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Equity for non-founder startup CEO with NO salary with NO funding yet and with an MVP?

This is an enterprise SaaS product and has two tech co-founders who have been working on their prototype for the past six months. They have also invested a few thousands in hiring freelancers to expedite the development. The product MVP is now ready and I am being roped in as the business face of the company. As CEO, my initial responsibilities will include * bringing in the first beta users * bringing in new customers * finding investors * Generating revenue Other important points to consider: * I plan on taking no salary till we find investors * Both my tech-cofounders still have their day job and plan to go full-time after finding investments * I shall be putting in at least 6 hours of work every day starting now. Given these considerations, what would you think is a reasonable equity to ask? Thanks for your time.


Topic Expert
Kent Thomas
Title: Founder
Company: Advanced CFO Solutions
(Founder, Advanced CFO Solutions) |

In my experience, a non-founder CEO of a venture backed, tech startup will typically get between 5% to 10% of the business in options that vest over time or based on performance criteria. Since you are coming in before the initial investment and taking no salary, you could justify a higher range. Since you won't be full-time, your challenge will be to determine, then demonstrate the real value that you bring to the enterprise with the time you spend pre-investment. I suggest that the incremental equity be tied to you actually closing the investment, then there will be no question about the contribution made. The amount of equity that you receive will be determined by your negotiations with the founders but should not be so high as to surprise or concern investors. If you work from a basis of "win-win" it can be positive to all parties.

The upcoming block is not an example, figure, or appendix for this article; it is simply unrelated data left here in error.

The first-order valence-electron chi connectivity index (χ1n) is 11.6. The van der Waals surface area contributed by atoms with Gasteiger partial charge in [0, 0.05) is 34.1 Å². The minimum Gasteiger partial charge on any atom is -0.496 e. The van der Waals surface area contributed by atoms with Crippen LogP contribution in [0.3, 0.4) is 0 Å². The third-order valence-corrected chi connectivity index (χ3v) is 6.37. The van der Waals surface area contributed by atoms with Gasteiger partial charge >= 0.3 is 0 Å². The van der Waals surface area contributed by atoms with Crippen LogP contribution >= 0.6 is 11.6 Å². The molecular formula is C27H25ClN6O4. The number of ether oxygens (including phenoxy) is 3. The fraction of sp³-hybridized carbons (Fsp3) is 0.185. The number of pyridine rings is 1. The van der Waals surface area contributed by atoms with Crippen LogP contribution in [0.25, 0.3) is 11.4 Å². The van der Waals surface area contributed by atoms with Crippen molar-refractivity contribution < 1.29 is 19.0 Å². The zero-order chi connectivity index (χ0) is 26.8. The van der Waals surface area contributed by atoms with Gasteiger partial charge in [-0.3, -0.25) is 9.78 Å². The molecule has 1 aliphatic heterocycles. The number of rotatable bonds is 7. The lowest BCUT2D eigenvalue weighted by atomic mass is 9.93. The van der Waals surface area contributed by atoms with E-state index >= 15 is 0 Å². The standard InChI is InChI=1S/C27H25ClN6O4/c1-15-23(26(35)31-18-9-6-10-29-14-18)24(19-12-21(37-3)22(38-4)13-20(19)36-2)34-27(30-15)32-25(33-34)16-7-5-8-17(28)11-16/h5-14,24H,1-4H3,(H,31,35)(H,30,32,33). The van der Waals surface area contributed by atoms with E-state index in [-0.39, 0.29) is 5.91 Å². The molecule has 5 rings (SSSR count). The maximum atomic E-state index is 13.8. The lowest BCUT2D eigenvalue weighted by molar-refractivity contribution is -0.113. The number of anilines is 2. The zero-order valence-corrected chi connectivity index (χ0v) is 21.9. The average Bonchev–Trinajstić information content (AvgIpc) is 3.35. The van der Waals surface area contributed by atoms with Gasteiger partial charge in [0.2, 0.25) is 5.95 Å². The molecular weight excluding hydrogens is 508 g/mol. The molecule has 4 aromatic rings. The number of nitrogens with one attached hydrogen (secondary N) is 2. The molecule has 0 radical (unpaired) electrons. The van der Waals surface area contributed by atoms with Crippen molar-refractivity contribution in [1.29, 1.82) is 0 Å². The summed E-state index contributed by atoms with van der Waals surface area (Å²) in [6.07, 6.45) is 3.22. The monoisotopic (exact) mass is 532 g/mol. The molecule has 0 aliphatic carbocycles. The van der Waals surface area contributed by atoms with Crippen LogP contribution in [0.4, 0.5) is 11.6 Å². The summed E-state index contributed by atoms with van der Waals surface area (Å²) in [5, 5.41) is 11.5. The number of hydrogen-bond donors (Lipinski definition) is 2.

Title: CFO
Company: C-Suite Services
LinkedIn Profile
(CFO, C-Suite Services) |

Agree with Kent. Since you will be doing most of the heavy lifting after the MVP, I would even say that a 40/40/20 split (assuming the 2 cofounders had a 50/50 to begin with) isnt that unreasonable.


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